Just after Thanksgiving, word came out that the “Three Honey Wine” from Hermit Woods Winery had won a silver medal at the American Wine Society’s Commercial Wine Competition, which was held November 8-10 in Rochester, NY. This was no small feat for a brand-new NH winery in their first year of production, but with such a dedicated team, including a winemaker with a passion for creating the most pleasing wines possible, the award was not surprising.
The man behind the curtain at Hermit Woods is a scientist by trade and training. Ken Hardcastle studied geology at Occidental College in California and City University of New York, Queens College, eventually earning his PhD in structural geology from the University of Massachusetts, Amherst. Since 1989, he has been working with other scientists at Emery & Garrett Groundwater, Inc., exploring for groundwater in the Lakes Region of NH. Ken’s love of nature inspires him, and his strong analytical abilities provide the foundation for experimentation that leads him into the art and creativity of winemaking. In his own words, “I find that fermentation is one of the most exciting processes in the world and I love to foster it.”
Foster it he does. Over the years, Ken’s experimentation, which started with brewing beer, has led to an abundance of traditional and non-traditional wines, meads, and blends. Ken uses a combination of old and new methods to make “really pleasing wine,” adding, “I also do it for the nutrition of body and mind.” In addition to the big red wines he has learned how to make, including Cabernet, Malbec, and Carménère, Ken has developed many unique fruit wines. Hermit Woods Winery has introduced New Hampshire to local Kiwi wine, Apple-Pear, Peach-Rosehip, and one of Ken’s earliest blends, Red Scare, which combines various dark berries with honey wine for an intense and deep-flavored wine. Ken says this wine is named for its “no fear” attitude and the Frisbee team his son plays for at college. All of these wines are very well balanced and sophisticated, and are not sweet, but dry or off dry.
“Often some of the best fruit wine may not even taste like the fruit that was used to make it,” says Bob Manley, one of the partners at Hermit Woods Winery. “In fact, a well made complex wine, whether grape, fruit, mead, or otherwise, is likely to embody not only the characteristics of a wide variety of fruits, but possibly other tastes may emerge, like a smoky, earthy, grassy, cigar, or some other note that adds depth and character to the wine.”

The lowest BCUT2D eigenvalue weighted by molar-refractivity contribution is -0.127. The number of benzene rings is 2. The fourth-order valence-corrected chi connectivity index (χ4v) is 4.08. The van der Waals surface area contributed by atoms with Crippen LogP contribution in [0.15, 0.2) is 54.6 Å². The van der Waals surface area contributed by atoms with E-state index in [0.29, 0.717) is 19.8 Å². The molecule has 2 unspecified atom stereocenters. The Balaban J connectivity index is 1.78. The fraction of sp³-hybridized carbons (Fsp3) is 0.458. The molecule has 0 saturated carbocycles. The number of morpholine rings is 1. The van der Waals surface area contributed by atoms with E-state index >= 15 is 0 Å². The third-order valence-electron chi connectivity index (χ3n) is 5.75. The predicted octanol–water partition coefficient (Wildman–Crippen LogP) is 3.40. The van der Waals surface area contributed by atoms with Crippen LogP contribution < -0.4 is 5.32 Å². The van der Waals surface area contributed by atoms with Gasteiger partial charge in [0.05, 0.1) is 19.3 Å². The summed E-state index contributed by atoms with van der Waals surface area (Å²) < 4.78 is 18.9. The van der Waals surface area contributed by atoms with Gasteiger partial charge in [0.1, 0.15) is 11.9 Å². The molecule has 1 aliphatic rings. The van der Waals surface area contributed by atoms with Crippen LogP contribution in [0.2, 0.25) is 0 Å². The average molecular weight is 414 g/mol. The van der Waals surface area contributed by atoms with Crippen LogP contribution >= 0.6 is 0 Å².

Chuck Lawrence, the third partner at the winery, concurs. “What is important to me in a wine is complexity and balance. A wine with an appropriate, clean nose, pleasant fruit essences, soft mouth feel, balanced sweetness/acidity, and a lingering finish with mellow drying tannins and flavors that you continue to feel after the sip is long gone. The Three Honey Wine is an awesome example of a clean, fragrant, honey wine where Ken captured the essence of the flowers from which the bees harvested nectar. His careful attention to the source honey and fermenting temperature and racking timing all came together in this wine.”
“Ken is a creative monster,” continues Chuck. “He is not bound by any traditions other than the desire to make the best wine he can in all circumstances. It kind of fits that we are not confined to grapes—Ken has the opportunity to travel down the road of blending local fruit and flavors . . . I believe the products we create will generate much excitement among NH vinophiles, because we are willing to take chances and use intuition to invent blends that will result in unique, fun wines, as well as a new look at what great flavors can be created from fruit that is fresh and local, and that represent the unique non-traditional wine terrior of this region.”
Bob believes Ken is a “perfectionist” when it comes to winemaking. “In all my travels over twenty years of visiting wineries, tasting wine, and meeting people from the wine industry, I have never met anyone who is more excited and passionate about the process of making wine and the infinite possibilities of wine that results from the process . . . I am continually fascinated and impressed by the manner in which Ken pursues his knowledge of wine making, applies it to every wine he produces, and expands his knowledge and understanding exponentially with every new batch. Not only does he apply the knowledge he learns from others, but through experimentation and practice, he expands on that knowledge and enters new frontiers in wine making that very well may never have been practiced before. He also understands that making wine is an art and is careful not to let his science get in the way of the creative process that must be in place to allow each and every fruit to be the best wine it can be based on the individual characteristics of the fruit. Whether science or art, Ken pursues perfection on every front.”
“I have long enjoyed fermented drink and have always liked to share the buzz and enlightened conversation that often goes with it,” says Ken. “As a lover of nature and nature’s rhythms, I actually see myself (and all of us) akin to yeast, fermenting our way through life, expanding when ‘nutrients’ and conditions are right, transforming that around us, and not, when conditions are not ‘healthy’ . . . I feel more connected to the rhythm of nature, more a part of the bigger process that continues . . . Wine encapsulates life: the materials, the process, the time, the sharing . . . all good.
“This winery is like destiny in many ways. I feel deeply compelled to ferment and share.” When asked if he thinks he is a perfectionist, Ken replies, “I do not think so . . . I am an enthusiast and realist trying to ride the wave of life as best I can.”